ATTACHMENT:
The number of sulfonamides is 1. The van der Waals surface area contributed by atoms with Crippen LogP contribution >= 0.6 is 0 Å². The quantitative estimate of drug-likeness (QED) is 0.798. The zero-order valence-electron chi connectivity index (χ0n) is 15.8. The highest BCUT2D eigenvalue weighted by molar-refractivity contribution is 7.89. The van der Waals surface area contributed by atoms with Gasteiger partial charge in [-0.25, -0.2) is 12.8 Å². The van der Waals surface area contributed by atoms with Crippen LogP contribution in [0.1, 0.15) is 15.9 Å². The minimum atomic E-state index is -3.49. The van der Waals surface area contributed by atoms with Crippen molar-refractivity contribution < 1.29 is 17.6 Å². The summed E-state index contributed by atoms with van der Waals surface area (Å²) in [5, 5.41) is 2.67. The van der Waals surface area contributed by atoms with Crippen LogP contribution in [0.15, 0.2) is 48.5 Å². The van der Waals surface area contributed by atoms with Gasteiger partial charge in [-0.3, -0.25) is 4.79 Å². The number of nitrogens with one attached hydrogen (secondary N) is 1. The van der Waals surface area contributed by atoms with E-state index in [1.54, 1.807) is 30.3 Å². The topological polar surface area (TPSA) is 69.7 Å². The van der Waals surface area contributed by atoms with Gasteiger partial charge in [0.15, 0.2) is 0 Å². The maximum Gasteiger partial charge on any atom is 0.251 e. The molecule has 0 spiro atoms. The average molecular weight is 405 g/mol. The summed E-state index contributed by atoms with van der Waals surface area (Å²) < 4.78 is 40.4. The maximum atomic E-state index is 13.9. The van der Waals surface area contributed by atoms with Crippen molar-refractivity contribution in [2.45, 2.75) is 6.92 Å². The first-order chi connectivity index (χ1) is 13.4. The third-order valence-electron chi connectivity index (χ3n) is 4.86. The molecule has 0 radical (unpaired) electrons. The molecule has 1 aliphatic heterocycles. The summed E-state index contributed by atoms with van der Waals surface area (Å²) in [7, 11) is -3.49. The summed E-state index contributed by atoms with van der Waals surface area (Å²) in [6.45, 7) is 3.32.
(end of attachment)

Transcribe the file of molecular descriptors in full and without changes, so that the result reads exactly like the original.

The number of sulfonamides is 1. The van der Waals surface area contributed by atoms with Crippen LogP contribution >= 0.6 is 0 Å². The quantitative estimate of drug-likeness (QED) is 0.798. The zero-order valence-electron chi connectivity index (χ0n) is 15.8. The highest BCUT2D eigenvalue weighted by molar-refractivity contribution is 7.89. The van der Waals surface area contributed by atoms with Gasteiger partial charge in [-0.25, -0.2) is 12.8 Å². The van der Waals surface area contributed by atoms with Crippen LogP contribution in [0.1, 0.15) is 15.9 Å². The minimum atomic E-state index is -3.49. The van der Waals surface area contributed by atoms with Crippen molar-refractivity contribution < 1.29 is 17.6 Å². The summed E-state index contributed by atoms with van der Waals surface area (Å²) in [5, 5.41) is 2.67. The van der Waals surface area contributed by atoms with Crippen LogP contribution in [0.15, 0.2) is 48.5 Å². The van der Waals surface area contributed by atoms with Gasteiger partial charge in [-0.3, -0.25) is 4.79 Å². The number of nitrogens with one attached hydrogen (secondary N) is 1. The van der Waals surface area contributed by atoms with E-state index in [1.54, 1.807) is 30.3 Å². The topological polar surface area (TPSA) is 69.7 Å². The van der Waals surface area contributed by atoms with Gasteiger partial charge in [0.15, 0.2) is 0 Å². The maximum Gasteiger partial charge on any atom is 0.251 e. The molecule has 0 spiro atoms. The average molecular weight is 405 g/mol. The summed E-state index contributed by atoms with van der Waals surface area (Å²) < 4.78 is 40.4. The maximum atomic E-state index is 13.9. The van der Waals surface area contributed by atoms with Crippen molar-refractivity contribution in [2.45, 2.75) is 6.92 Å². The first-order chi connectivity index (χ1) is 13.4. The third-order valence-electron chi connectivity index (χ3n) is 4.86. The molecule has 0 radical (unpaired) electrons. The molecule has 1 aliphatic heterocycles. The summed E-state index contributed by atoms with van der Waals surface area (Å²) in [7, 11) is -3.49. The summed E-state index contributed by atoms with van der Waals surface area (Å²) in [6.45, 7) is 3.32.